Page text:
The appearance of Krishna is a perennial festival. Krishna regularly appears in one or different universes of this mortal world to show glimpses of his pastimes, to attract our hearts and invite us back into his eternal spiritual abode. Krishna teaches in the Bhagwad Gita, how we can we cultivate spiritual advancement while being engaged in our professional and family duties to attain the perfection of going back to him. This spiritual advancement has three stages, namely, sambandha-jñ?na, abhidheya and prayojana.
Sambandha jnana is to understand our relationship with Krishna. Many people know Krishna as a historical/ mythological person, a great strategist or colourful character in cultural landscape. But scriptures explain Krishna as the ultimate spiritual reality. He is the summum bonum, the absolute truth of all existence. In him, everything exists, sustains and desolates. He is the ultimate shelter of the whole creation. We are his minute part and parcels, we are, although quantitatively minute in our existence and potential, all qualitatively equal to him.
We have an eternal relationship with Krishna.
But because of the desire to be independent enjoyers, we all have come to this world where everybody wants to be the person at centre stage. Because of this power struggle, we are suffering here. Krishna says in the Gita that when we accept him as the ultimate enjoyer, controller and the utmost well-wisher of all living beings, then, we attain peace. We need to cultivate bhakti, a loving relationship with Krishna to come out of this power struggle and be humble, for, ‘Only meek and humble attain the grace of God.’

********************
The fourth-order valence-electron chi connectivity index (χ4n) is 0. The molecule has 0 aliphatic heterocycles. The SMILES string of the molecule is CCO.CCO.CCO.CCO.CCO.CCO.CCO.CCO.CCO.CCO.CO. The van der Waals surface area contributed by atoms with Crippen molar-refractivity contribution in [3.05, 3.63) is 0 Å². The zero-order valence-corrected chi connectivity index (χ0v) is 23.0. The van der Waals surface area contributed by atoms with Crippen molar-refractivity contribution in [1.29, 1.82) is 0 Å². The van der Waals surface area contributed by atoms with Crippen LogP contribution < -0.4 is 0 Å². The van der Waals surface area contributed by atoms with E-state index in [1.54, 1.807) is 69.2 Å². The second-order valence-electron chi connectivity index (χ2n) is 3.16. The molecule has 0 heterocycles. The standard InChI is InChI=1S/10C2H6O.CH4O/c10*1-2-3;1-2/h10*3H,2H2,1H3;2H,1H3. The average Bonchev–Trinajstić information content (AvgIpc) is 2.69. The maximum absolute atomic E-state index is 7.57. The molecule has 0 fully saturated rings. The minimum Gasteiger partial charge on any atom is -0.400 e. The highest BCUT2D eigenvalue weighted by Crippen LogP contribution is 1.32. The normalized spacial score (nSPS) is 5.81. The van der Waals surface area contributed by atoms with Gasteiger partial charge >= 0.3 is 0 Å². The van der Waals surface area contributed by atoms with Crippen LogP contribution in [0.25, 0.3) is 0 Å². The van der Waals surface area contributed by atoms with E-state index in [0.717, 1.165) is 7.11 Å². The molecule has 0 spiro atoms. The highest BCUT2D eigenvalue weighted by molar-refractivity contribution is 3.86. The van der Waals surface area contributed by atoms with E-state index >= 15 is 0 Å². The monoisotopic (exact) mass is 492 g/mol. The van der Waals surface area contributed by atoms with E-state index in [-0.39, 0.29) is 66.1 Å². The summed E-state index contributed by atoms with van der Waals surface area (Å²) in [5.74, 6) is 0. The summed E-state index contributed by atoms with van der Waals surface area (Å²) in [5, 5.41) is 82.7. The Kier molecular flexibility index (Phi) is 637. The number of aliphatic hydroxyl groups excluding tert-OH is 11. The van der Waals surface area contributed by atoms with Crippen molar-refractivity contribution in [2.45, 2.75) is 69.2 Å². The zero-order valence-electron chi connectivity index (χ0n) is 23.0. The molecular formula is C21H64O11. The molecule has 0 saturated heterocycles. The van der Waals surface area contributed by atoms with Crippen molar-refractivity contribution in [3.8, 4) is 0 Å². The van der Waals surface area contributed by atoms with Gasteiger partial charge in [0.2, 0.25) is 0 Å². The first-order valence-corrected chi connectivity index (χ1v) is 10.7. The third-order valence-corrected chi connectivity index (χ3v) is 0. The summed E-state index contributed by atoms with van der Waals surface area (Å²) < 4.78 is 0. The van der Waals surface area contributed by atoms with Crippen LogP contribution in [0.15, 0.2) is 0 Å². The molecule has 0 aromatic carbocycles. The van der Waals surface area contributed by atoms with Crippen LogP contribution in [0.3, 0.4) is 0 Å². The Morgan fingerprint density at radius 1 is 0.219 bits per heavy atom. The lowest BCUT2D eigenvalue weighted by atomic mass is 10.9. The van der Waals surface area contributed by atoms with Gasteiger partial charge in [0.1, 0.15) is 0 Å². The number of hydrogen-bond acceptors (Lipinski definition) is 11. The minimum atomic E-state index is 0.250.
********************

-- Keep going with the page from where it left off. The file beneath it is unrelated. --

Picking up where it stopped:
Once we understand our relationship with Krishna, we start to act as per that relationship which is called as abhidheya. It is a process of cultivating this love through practice of various limbs of bhakti. Initial motivation for it is the injunctions of scriptures that explain us precarious conditions of this world and how bhakti is the ultimate good for a soul. This process includes hearing about Krishna, chanting his holy names, serving his deity form which mercifully appears to accept our services like bathing him, dressing him, offering him food and so on.
By doing such service one gradually attains the highest goal of life, love of godhead, he achieves prayojana-siddhi, fulfilment of human mission. Such spontaneous love is completely selfless that floods the heart of living entity with unlimited bliss. Such bliss can’t be attained by any other means. This love liberates the living entity from the repetition of birth and death and places it in the divine spiritual abode.
Krishna gets bound by this love, as seen in dealings between gopis and Krishna. The ultimate puppeteer, God, becomes a puppet in the hands of gopis and he dances in front of them on their orders, only for a
handful of butter.
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